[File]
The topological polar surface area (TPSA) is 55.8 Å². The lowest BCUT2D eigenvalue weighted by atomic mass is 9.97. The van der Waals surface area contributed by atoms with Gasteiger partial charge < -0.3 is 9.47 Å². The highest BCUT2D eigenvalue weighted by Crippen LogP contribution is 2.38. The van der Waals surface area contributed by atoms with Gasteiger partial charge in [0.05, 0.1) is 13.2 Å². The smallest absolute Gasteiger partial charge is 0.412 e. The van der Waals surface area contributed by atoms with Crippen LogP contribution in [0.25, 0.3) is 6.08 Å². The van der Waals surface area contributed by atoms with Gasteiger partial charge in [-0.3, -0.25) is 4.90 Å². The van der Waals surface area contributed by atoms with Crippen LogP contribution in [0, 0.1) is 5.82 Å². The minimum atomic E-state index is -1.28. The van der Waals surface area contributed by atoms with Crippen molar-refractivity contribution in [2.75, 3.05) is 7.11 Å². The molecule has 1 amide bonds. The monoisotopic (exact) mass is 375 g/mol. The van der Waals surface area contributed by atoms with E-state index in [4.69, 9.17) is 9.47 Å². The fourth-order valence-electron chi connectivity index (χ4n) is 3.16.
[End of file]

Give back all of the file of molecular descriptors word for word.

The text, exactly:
The topological polar surface area (TPSA) is 55.8 Å². The lowest BCUT2D eigenvalue weighted by atomic mass is 9.97. The van der Waals surface area contributed by atoms with Gasteiger partial charge < -0.3 is 9.47 Å². The highest BCUT2D eigenvalue weighted by Crippen LogP contribution is 2.38. The van der Waals surface area contributed by atoms with Gasteiger partial charge in [0.05, 0.1) is 13.2 Å². The smallest absolute Gasteiger partial charge is 0.412 e. The van der Waals surface area contributed by atoms with Crippen LogP contribution in [0.25, 0.3) is 6.08 Å². The van der Waals surface area contributed by atoms with Gasteiger partial charge in [-0.3, -0.25) is 4.90 Å². The van der Waals surface area contributed by atoms with Crippen LogP contribution in [0, 0.1) is 5.82 Å². The minimum atomic E-state index is -1.28. The van der Waals surface area contributed by atoms with Crippen molar-refractivity contribution in [2.75, 3.05) is 7.11 Å². The molecule has 1 amide bonds. The monoisotopic (exact) mass is 375 g/mol. The van der Waals surface area contributed by atoms with E-state index in [4.69, 9.17) is 9.47 Å². The fourth-order valence-electron chi connectivity index (χ4n) is 3.16.